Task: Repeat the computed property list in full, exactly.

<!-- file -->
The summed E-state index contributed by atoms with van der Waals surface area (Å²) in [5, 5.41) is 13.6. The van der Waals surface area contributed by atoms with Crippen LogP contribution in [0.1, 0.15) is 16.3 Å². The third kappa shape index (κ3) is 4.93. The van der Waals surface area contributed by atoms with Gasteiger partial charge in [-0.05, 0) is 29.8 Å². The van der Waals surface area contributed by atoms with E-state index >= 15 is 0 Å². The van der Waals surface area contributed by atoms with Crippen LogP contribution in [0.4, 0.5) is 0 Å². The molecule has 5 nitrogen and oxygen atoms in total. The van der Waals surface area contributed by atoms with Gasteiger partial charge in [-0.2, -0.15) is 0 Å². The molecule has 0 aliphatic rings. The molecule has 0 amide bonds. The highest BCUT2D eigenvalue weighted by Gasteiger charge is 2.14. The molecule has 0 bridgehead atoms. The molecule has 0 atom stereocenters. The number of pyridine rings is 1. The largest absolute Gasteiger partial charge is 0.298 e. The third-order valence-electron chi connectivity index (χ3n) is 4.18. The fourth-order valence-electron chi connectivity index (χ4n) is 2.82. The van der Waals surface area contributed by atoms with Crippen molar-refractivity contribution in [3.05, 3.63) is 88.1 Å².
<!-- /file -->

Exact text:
The summed E-state index contributed by atoms with van der Waals surface area (Å²) in [5, 5.41) is 13.6. The van der Waals surface area contributed by atoms with Crippen LogP contribution in [0.1, 0.15) is 16.3 Å². The third kappa shape index (κ3) is 4.93. The van der Waals surface area contributed by atoms with Gasteiger partial charge in [-0.05, 0) is 29.8 Å². The van der Waals surface area contributed by atoms with E-state index >= 15 is 0 Å². The van der Waals surface area contributed by atoms with Crippen LogP contribution in [0.4, 0.5) is 0 Å². The molecule has 5 nitrogen and oxygen atoms in total. The van der Waals surface area contributed by atoms with Gasteiger partial charge in [-0.2, -0.15) is 0 Å². The molecule has 0 aliphatic rings. The molecule has 0 amide bonds. The highest BCUT2D eigenvalue weighted by Gasteiger charge is 2.14. The molecule has 0 bridgehead atoms. The molecule has 0 atom stereocenters. The number of pyridine rings is 1. The largest absolute Gasteiger partial charge is 0.298 e. The third-order valence-electron chi connectivity index (χ3n) is 4.18. The fourth-order valence-electron chi connectivity index (χ4n) is 2.82. The van der Waals surface area contributed by atoms with Crippen molar-refractivity contribution in [3.05, 3.63) is 88.1 Å².